Thursday, 25 October 2012

 You believe a man can fly

The other day, I saw the most wonderful stage show. The only reason I didn’t post anything before was that the run was so short it would have finished by the time you read my post. As an Arts Council funded thing — research and development only — it was only on for a few days, at Jacksons Lane in Highgate. Maybe, if everyone is lucky, it will be put on again, maybe for longer.


It was Birdy, an adaptation of the William Wharton novel which was the basis of the Nicholas Cage movie. 


The story is, roughly, this: WW2 US paratroop gets shot up, goes to hospital with childhood friend who was with him in unit and also badly injured; ‘hero’ decides he’s a bird; he might be psychotic, he might be pretending, he might really be able to fly, you kind of decide; at the end, he is better; as a viewer, you are happy for him (not to mention relieved) but you are, thankfully, none the wiser as to the ‘reality’ of his ‘illness’ — or flying technique.

This show was what I guess is called physical theatre. The meaning is, more often than not, in the motion rather than the locution. For someone with my background and inclinations, this kind of stuff was a big challenge for a very long time. Why walk when you can talk?

This, though, was something else.

Declaration of interest: the co-director is a friend, Mitch Mitchelson.

Anti-declaration of interest: Mitch is a ‘circus skills’ expert and teacher: my take on the idea of ‘circus skills’ has up to now been to giggle, if quietly and up my sleeve when Mitch was around. (He’s a big bloke. And even bigger on a pair of stilts.)

Simply, reader, I was wrong. In the right hands, ‘circus skills’ and ‘physical theatre’ become something else entirely. As I watched, I felt that thing you rarely feel — childhood wonder. This was something I was seeing for the first time and it was a joyous revelation.

I remember taking my daughter to see a panto for the first time. Her ex-nanny was performing in it, playing a fairy. When the nanny fairy began to fly, my daughter started crying. I had to take her out to the lobby and distract her for the rest of the show while her older brother took it all in his stride. She had, I guess, been foxed by the transgression of reality. Real nannies can’t really fly. But this one had. Logical and emotional certainties had been upended.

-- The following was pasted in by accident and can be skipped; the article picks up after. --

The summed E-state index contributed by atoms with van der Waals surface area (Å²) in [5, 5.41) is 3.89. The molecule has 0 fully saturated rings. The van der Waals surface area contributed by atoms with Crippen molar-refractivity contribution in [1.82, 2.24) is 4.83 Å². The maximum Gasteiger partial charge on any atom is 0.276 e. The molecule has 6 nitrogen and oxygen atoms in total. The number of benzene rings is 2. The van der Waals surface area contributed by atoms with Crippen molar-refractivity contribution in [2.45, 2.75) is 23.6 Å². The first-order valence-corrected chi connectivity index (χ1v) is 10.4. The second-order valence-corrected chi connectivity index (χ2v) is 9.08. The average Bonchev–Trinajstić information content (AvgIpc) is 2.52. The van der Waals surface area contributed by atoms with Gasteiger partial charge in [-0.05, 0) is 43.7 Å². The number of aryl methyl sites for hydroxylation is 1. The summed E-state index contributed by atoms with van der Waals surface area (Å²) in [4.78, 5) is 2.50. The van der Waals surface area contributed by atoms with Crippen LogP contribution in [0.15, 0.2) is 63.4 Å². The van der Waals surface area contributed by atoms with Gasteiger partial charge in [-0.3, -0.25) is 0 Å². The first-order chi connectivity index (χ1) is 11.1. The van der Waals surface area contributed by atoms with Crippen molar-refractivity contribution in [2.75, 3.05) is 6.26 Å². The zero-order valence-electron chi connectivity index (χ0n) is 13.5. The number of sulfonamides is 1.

Here, in Jacksons Lane, I was also confronted by a someone who could fly. It was extraordinary. There was none of that jumping up and hoping for the best rubbish you normally see with Peter Pan etc — people on wires flapping about, stupidly and boringly. He really convinced that he was learning to fly. We were in the front row and he flew out over us. I was so certain he could fly I wasn’t even worried that he’d crash into us.

There was also trick-cycling and pole-dancing in the show. Nothing like you might see down the Hackney Rd on a late Friday night, though. Not that the girls down there couldn’t have learned a thing or two from the way this (male) pole dancer could walk up it and drop down. Honestly, if it had been a different crowd, he would have quite a few fivers tucked down his shorts. 


Maybe even an Adam Smith* or two. (Oh, apparently, it’s not called pole-dancing but Chinese pole. It’s still pole-dancing, though.)



I’ve seen all this kind of stuff before, in old-fashioned circuses and the Cirque du Soleil etc. I was always impressed by the physical wonders of what they were doing, but left empty with a kind of: so what? This was something else, though. Here, the movement had meaning and emotion. It was like watching quality dance — Matthew Bourne, for example — or Pina Bausch on her day.


The movements were not just wondrous in themselves but they were invested with thought and possibilities. It was circus skills used to express meaning. It was theatre in a new — to me, anyway — language. Not English or French or ancient Greek but fluent Circus-ish.

* The great economist’s profile is on £20 notes.

Next The fatman sings (having put heroin and prison behind him)

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